Drawing from sports, Zahavi named his hypothesis the handicap principle. The energy-wasting nature of signals functions as a sort of additional difficulty which guarantees that messages are truly genuine and not false. The peacock’s tail is the perfect example of such a “handicap” or energy-wasting signal. The purpose of the bushy tail is to communicate to potential female mates what they cannot perceive directly. Maintaining a lustrous, bushy tail requires a great amount of energy, which only strong and healthy males can afford to spare. Sickly and weak peacocks would be so exhausted by such an investment that they would not be able to reap its benefits. They have to direct all of their energy into survival alone and have no extra energy left to invest into luxuries like an extravagant tail.

Another important fact is that peacocks cannot benefit from lying in the long term. Investing in a tail requires such an expenditure of energy that it is better for them to hope to succeed with one of the females without growing a bushy tail. It might be that they are only weak one year and will be able to grow a magnificent year by the next, but for the time being it is of foremost importance to survive until that time. It is because of its high energy cost that a bushy and colorful tail makes a good indicator of a peacock’s condition, which would have otherwise remained hidden from females.

Biologists discovered similar communicative signs in birds. Chicks in the nest can be very loud when they are hungry, because their feeding depends on what their parents bring them. The dilemma a bird parent faces is how to know which of the little beaks is really in the greatest need of the worm it had just brought to the nest. Is it the chick that chirps the loudest? If the chicks had no natural enemies in their surroundings, the bird parent could not be sure whether the loudest chick is also the hungriest. As the loud calling can also attract enemies, the chick, once fed, is better off not making any more noise which might cost it dearly in a wilderness full of threats from rivals and predators.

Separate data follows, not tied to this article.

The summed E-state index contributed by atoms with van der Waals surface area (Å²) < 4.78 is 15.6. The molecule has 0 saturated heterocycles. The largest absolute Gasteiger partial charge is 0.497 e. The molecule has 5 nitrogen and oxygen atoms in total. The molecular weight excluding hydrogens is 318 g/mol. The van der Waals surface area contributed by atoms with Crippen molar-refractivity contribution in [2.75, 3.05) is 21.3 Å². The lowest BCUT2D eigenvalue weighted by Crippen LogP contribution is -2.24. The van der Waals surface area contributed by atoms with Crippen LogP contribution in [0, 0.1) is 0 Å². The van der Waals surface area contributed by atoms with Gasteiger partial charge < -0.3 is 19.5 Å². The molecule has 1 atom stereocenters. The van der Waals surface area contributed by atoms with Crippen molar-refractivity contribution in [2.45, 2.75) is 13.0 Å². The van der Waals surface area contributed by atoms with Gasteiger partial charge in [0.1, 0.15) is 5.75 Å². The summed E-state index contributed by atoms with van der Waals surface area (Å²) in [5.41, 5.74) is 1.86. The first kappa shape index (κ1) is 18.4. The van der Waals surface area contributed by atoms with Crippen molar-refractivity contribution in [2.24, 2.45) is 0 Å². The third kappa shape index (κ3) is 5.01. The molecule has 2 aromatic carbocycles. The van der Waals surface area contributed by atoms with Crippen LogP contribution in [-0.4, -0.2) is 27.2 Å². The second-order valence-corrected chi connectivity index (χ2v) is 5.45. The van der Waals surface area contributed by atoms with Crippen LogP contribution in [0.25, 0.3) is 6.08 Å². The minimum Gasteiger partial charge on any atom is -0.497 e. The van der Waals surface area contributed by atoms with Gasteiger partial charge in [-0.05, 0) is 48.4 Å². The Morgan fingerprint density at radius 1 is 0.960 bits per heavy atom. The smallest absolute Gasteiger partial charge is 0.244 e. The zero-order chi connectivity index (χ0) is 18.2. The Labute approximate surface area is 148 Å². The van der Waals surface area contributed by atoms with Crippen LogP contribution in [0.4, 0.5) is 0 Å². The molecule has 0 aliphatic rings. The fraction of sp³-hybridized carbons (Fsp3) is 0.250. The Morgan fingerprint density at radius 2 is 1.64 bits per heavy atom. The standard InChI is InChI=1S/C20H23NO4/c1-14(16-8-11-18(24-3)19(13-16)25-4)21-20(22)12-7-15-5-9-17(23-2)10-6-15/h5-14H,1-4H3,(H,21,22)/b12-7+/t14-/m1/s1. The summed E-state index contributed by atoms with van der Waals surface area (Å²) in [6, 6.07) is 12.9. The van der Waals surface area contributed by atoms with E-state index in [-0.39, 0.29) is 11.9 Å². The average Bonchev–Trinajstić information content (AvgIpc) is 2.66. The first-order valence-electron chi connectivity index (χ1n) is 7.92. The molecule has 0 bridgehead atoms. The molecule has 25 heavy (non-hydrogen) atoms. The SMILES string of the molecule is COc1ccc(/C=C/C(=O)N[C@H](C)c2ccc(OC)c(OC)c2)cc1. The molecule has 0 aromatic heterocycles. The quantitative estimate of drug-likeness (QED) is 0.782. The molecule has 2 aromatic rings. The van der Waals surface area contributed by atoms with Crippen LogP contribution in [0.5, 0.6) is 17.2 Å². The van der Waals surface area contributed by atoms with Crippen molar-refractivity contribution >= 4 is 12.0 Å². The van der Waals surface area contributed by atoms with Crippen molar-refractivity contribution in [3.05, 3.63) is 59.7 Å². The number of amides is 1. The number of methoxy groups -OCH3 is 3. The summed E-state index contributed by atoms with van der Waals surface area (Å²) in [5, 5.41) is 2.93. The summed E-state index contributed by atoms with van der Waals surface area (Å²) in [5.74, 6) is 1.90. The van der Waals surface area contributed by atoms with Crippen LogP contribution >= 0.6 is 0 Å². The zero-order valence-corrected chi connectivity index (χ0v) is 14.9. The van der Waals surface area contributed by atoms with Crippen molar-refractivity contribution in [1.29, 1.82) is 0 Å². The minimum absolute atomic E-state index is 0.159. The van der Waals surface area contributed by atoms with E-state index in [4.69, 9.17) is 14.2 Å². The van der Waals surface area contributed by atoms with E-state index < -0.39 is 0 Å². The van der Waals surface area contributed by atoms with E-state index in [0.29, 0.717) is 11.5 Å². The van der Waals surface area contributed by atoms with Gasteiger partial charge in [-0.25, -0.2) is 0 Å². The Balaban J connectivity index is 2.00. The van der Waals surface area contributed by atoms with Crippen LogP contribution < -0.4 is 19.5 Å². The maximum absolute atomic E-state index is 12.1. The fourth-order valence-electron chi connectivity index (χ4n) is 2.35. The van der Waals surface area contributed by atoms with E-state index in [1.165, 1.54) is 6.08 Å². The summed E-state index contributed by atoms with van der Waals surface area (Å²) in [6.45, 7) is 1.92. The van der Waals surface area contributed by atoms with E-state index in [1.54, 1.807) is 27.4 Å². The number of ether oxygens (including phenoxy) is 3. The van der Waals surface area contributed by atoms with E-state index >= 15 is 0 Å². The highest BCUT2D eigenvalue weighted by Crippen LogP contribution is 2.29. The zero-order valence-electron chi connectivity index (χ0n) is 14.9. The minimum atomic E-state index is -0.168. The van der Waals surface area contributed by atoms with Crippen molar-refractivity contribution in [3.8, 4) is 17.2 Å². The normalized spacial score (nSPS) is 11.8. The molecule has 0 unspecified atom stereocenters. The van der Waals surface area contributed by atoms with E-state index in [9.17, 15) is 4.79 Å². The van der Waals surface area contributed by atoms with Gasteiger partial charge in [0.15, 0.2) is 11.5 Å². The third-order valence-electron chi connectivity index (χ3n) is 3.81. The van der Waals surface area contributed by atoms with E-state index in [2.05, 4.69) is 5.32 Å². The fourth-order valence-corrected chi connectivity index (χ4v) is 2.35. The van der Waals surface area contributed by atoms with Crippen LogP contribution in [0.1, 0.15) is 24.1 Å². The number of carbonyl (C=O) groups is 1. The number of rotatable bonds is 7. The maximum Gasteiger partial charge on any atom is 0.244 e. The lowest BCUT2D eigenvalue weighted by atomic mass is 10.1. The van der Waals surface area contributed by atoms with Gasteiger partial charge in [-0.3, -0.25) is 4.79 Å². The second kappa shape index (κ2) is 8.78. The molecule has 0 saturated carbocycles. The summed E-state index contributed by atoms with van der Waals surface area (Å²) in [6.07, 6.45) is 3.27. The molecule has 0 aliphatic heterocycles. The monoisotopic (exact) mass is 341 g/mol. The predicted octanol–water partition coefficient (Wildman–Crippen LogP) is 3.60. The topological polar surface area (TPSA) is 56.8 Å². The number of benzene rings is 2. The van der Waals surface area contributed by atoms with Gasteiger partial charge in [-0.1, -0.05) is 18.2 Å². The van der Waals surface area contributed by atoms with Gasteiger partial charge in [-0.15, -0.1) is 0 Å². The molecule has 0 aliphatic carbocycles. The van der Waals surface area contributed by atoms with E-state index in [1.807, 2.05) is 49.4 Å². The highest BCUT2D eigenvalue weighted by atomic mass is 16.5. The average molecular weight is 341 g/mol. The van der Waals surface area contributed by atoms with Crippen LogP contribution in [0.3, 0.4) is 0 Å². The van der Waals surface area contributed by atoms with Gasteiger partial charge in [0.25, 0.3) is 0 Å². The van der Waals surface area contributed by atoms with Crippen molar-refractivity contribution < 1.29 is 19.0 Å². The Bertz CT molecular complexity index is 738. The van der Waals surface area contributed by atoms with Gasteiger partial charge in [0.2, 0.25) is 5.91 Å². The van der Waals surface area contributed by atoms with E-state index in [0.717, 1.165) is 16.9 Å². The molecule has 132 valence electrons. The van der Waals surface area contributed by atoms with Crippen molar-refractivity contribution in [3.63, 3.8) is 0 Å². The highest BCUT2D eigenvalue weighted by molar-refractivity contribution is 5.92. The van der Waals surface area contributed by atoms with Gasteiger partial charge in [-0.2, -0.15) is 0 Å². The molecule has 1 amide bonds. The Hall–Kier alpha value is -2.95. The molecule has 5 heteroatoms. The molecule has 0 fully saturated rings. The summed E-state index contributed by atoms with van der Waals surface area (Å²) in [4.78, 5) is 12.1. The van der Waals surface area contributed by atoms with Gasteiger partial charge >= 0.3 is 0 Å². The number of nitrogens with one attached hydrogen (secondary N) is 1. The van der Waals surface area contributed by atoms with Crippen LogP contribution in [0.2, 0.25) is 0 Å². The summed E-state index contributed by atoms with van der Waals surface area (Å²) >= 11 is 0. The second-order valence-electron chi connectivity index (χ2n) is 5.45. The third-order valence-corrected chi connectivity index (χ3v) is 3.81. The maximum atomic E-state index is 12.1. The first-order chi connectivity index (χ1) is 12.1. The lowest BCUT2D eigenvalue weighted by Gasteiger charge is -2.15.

Why it makes sense to tax luxury goods

Similar conclusions to those made by zoologists studying animal behavior in the wilderness were also reached by economists. People also like to invest in goods which are not really necessary for their survival. It was already in the eighteenth century that Adam Smith realized that people are very fond of displaying their wealth, while they tend to conceal their poverty. However, he did not (yet) see displays of wealth as status symbols, but formulated the theory that people prefer to identify with happiness rather than with misery, making it sensible to show off wealth and hide poverty.